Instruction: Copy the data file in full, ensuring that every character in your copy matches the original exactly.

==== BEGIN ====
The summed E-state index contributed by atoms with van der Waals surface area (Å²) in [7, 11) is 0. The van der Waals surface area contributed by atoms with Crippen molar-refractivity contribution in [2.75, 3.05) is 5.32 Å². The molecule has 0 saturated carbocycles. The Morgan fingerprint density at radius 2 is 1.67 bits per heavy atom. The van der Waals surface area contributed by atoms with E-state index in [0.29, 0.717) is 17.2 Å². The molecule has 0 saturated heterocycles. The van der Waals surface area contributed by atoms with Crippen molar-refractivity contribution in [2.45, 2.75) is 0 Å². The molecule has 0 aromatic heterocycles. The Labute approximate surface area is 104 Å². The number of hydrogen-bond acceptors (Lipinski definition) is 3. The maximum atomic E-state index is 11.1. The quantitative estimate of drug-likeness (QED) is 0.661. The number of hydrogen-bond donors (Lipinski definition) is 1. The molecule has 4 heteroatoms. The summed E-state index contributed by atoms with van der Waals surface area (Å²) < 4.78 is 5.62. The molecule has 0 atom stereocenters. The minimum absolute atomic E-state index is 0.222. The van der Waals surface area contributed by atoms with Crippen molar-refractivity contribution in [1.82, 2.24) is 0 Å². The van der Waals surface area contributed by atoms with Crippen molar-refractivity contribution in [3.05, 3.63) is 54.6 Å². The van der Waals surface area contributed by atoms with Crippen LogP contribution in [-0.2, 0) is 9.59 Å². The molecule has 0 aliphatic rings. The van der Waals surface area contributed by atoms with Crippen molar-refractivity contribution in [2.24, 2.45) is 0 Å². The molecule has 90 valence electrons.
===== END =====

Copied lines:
The summed E-state index contributed by atoms with van der Waals surface area (Å²) in [7, 11) is 0. The van der Waals surface area contributed by atoms with Crippen molar-refractivity contribution in [2.75, 3.05) is 5.32 Å². The molecule has 0 saturated carbocycles. The Morgan fingerprint density at radius 2 is 1.67 bits per heavy atom. The van der Waals surface area contributed by atoms with E-state index in [0.29, 0.717) is 17.2 Å². The molecule has 0 saturated heterocycles. The van der Waals surface area contributed by atoms with Crippen molar-refractivity contribution in [2.45, 2.75) is 0 Å². The molecule has 0 aromatic heterocycles. The Labute approximate surface area is 104 Å². The number of hydrogen-bond acceptors (Lipinski definition) is 3. The maximum atomic E-state index is 11.1. The quantitative estimate of drug-likeness (QED) is 0.661. The number of hydrogen-bond donors (Lipinski definition) is 1. The molecule has 4 heteroatoms. The summed E-state index contributed by atoms with van der Waals surface area (Å²) < 4.78 is 5.62. The molecule has 0 atom stereocenters. The minimum absolute atomic E-state index is 0.222. The van der Waals surface area contributed by atoms with Crippen molar-refractivity contribution in [1.82, 2.24) is 0 Å². The van der Waals surface area contributed by atoms with Crippen molar-refractivity contribution in [3.05, 3.63) is 54.6 Å². The van der Waals surface area contributed by atoms with Crippen LogP contribution in [-0.2, 0) is 9.59 Å². The molecule has 0 aliphatic rings. The van der Waals surface area contributed by atoms with Crippen molar-refractivity contribution in [2.24, 2.45) is 0 Å². The molecule has 90 valence electrons.